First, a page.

Table 1 Comparison of previous reports of HZO thin films on Si substrate with the present study.

Furthermore, from a cross-sectional TEM micrograph, it is clear that the thin film possesses a thickness of ~12 nm (Fig. 2d). Thus, an ultrathin and dense film with finer grains is the ingredient for the polar o-phase. In Fig. 2d, the TEM micrograph of the HZO thin film deposited at the same conditions depicts a uniform distribution of all individual elements throughout the film thickness. The cross-sectional HR-TEM micrograph reveals the polycrystalline nature of the HZO film (deposited with a working \(P_{O_2}\) of 1 mTorr). In Fig. 2e, The cross-sectional TEM micrographs and inverse FFT patterns reveal the planar d-spacing of two distinct phases (m-phase ~2.6 Å and o-phase ~3.0 Å)11, which are in-line with the diffraction studies, depicting significant peaks of both the phases (Fig. 2a).

The surface chemical compositions of the PLD-HZO grown with three distinct working \(P_{O_2}\) = 0.1, 1, and 100 mTorr are analyzed using XPS, and the spectra are calibrated using carbon 1 s (C 1 s) peak positioned at 284.6 eV. The details of peak fitting and calibration using C 1 s are described in Supplementary Fig. 1 and Supplementary Tables 24. Furthermore, the presence of Hf and Zr at an expected ratio of 1:1 is confirmed, along with the oxygen from low- and high-resolution XPS spectra (Fig. 3a-b). Furthermore, the high-resolution O 1 s is deconvoluted into three synthetic signatures centered at 530.3 ± 0.1 eV, 531.7 ± 0.1 eV, and 532.6 ± 0.1 eV related to lattice oxygen (O2-), oxygen vacancy (\({\mathrm{V}}_{\mathrm{O}}^{..}\)) and surface adsorbed oxygen (O-ads) species, respectively (Fig. 3c)20. From the ratio of relative area fractions of the principal components; it is confirmed that the ratio of oxygen vacancy to the lattice oxygen does not significantly depend on the selected range of working \(P_{O_2}\)(Supplementary Table 5). It is essential to understand the defect chemistry of ferroelectric-HZO, especially oxygen vacancies whose diffusion gives rise to leakage current in ferroelectric capacitors21.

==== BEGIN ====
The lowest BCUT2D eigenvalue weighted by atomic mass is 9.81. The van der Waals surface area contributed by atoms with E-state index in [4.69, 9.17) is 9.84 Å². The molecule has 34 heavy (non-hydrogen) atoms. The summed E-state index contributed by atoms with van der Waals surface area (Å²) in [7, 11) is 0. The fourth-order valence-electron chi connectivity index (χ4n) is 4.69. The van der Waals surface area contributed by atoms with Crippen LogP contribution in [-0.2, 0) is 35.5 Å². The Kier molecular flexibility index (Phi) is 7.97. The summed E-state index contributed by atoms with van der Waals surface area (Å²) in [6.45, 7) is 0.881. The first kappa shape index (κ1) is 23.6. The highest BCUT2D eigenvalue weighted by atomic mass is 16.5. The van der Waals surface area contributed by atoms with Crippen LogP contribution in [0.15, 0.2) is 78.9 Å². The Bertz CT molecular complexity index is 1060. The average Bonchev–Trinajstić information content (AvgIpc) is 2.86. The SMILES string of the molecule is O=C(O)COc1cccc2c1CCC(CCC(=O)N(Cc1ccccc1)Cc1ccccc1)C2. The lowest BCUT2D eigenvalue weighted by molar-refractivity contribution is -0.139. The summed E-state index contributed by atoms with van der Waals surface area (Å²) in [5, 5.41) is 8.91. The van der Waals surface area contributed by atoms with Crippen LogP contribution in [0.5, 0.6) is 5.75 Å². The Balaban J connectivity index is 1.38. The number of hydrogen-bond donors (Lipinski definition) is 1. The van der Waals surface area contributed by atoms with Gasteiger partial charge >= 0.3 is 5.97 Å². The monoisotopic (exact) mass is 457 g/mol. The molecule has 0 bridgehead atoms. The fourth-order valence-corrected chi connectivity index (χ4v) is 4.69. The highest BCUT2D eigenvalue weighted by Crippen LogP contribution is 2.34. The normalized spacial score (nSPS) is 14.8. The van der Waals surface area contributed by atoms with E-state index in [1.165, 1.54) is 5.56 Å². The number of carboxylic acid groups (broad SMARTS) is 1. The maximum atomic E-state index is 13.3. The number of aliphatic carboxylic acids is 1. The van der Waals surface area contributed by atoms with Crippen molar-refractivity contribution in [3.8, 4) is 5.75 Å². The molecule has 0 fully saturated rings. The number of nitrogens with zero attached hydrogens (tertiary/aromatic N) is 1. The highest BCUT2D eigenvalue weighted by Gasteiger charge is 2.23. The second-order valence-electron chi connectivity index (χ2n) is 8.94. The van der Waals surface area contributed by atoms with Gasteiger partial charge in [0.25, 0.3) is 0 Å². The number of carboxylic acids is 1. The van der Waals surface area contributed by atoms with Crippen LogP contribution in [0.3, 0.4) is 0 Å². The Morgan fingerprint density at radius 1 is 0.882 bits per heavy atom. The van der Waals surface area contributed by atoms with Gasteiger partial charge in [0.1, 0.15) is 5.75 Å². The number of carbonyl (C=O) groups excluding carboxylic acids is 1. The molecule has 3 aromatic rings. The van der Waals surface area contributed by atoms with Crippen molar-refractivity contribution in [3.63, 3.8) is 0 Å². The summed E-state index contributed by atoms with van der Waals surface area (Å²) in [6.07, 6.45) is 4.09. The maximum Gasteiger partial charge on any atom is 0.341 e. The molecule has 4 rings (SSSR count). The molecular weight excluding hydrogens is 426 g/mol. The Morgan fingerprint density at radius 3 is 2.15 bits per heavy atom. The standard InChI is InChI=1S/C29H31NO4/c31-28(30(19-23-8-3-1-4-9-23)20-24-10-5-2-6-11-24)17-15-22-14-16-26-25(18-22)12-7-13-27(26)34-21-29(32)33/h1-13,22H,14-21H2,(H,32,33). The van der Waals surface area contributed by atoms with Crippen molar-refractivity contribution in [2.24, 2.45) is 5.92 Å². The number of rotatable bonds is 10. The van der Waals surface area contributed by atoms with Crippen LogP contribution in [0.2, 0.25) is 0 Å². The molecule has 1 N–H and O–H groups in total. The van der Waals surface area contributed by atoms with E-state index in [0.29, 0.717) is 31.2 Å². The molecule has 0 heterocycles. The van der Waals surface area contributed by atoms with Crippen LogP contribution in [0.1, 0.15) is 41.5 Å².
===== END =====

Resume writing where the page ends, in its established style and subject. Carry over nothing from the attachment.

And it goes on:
Fig. 3: Surface chemical composition of PLD-HZO thin films by XPS.
figure 3

a Survey spectra of HZO thin films grown with different working \(P_{O_2}\)(= 0.1, 1, and 100 mTorr). b high-resolution spectra of Hf 4 f and Zr 3d for three cases of working \(P_{O_2}.\) (c) high-resolution O 1 s spectra for three cases of working \(P_{O_2}\).

Ferroelectric properties of the Hf0.5Zr0.5O2